around your pillow, in your sink,
in your kitchen, in your mirror.
It’s all yours now.

On your chest, between your toes,
under your nose and over your eyes,

It’s all yours now.
Laced with you,
graced with you,
thick traced with you,

etch-a-sketched with you,
wrapped in you,
hung torn breathed with you,

longblack you,
back to nails you,
one night you,
everything to do with you.

Your pillow, your mirror,
your kitchen, your sink,
your fingers and nose,
your chest and toes.

Rough, you left your hair
on what was once my pillow,
on what was once my chest,
in what was once my bed.

It’s all yours now.

Nicaragua Night Hotel

The man who guards the front door sings to himself as he guards the front door. There’s one huge roof over the squat hotel, hovering over the rooms on columns. The rooms are a set of cement walls and a few flimsy doors.

Most of the guests try to bathe before trying to sleep through the slow tropic heat, and the showers have elaborate tiles which are old enough to be covered in something that looks like rust. Only near the door are the tiles smooth and bright, worn by feet into a thin trail. There are cement washtubs built into the corner of both small shower rooms. The guests never used to bathe with running water. Above, a single fluorescent tube is screwed into one of the vigas, the spiderwebs around it have become so clogged with dust that they have become the ceiling.

At night there are only the sounds. Men murmur to their lovers, water falls from a plastic pipe in the shower, the singing man guards the front door from a rocking chair. He will stand naked in the shower at dawn.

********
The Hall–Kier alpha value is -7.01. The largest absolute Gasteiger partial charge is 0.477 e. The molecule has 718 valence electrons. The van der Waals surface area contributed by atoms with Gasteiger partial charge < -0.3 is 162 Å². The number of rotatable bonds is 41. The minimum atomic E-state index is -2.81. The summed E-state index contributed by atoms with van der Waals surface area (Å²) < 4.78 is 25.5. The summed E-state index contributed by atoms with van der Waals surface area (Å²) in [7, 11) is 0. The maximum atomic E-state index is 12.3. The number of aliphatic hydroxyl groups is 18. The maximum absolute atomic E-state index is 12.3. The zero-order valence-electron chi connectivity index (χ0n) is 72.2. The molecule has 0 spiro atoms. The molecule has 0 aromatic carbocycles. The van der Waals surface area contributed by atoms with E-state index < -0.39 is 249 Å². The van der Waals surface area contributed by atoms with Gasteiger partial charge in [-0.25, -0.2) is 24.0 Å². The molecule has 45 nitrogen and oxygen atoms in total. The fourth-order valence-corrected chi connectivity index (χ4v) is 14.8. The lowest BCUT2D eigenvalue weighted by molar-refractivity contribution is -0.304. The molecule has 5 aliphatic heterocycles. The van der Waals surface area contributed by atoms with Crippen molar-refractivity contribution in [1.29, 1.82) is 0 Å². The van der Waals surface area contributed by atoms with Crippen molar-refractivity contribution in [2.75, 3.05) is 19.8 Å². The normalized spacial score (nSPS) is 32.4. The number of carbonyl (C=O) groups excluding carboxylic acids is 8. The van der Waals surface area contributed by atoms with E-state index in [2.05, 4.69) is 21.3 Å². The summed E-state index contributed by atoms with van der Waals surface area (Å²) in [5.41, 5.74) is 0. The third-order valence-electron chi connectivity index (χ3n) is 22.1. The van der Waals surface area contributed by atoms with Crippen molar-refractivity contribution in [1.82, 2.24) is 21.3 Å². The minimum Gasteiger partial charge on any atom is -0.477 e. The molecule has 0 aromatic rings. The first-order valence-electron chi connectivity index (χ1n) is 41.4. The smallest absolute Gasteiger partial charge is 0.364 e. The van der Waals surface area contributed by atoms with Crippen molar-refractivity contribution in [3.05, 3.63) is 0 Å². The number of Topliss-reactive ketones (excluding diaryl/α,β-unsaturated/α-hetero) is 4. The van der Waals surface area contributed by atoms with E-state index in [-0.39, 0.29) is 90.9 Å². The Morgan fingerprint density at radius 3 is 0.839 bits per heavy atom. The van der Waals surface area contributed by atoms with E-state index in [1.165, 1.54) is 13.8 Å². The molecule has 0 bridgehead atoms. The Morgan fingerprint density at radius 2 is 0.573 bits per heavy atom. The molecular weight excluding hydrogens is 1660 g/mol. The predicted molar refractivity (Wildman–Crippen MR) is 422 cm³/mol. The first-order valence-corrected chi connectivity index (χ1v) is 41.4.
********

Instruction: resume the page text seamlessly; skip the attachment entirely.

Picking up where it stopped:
Then it starts to rain like teenagers throwing fistfuls of water against the fired-earth tiles of the roof. The drips start through the spiderwebs. Empty rocking chairs nod with the wind coming off the lake, which is running down the empty streets, looking for open doorways. If the guests were to take showers now, they’d run across the patio, trying to avoid the rain. They run their fans all night long, for the mosquitoes. For the sound.

A dog is echoing somewhere outside. Most of the guests are old. They’re asleep now, or laying awake waiting for drips, listening to the fans.

The man in the rocking chair also whistles. His tongue is a cello bow drawn across a bending handsaw. The flimsy doors are closed. Snoring harmonizes with the rain that harmonizes with the fans. The dog must be stuck on a roof somewhere.

The curtains are thin. The sheets are thinner. And the man who whistles a handsaw is the thinnest of all.

What Burns Above My House

There is so much happening in the sky
it's all we can do to keep ourselves distracted.

Late summer. The monsoon rolls in.
We set the mowers against the grass,
they graze like domesticated helicopters.
Their growl fills up the neighborhood.

Hawks float down from the foothills
bending the wind with their wide arms.
They watch for mice running from the mowers' whirling mouths.

The clear sky hemorrhages a beautiful white cancer,
the sun becomes more beautiful in its gradual eclipse
because we notice only transitions and invent things--like boredom-- 
to camouflage our moments.

Everything smells of clean electric sex.
The wind has distance on its breath.
The afternoon begins to explode.

A season like this
makes me wonder how we ever managed
to shove time into clocks and watches,
keeping time like a tiger on a leash,
oblivious to its obvious rebellion.

Sooner doesn't always come before later.
Now is never stuck in the middle.

The dirt roads will arrive eventually.
Today they're running late.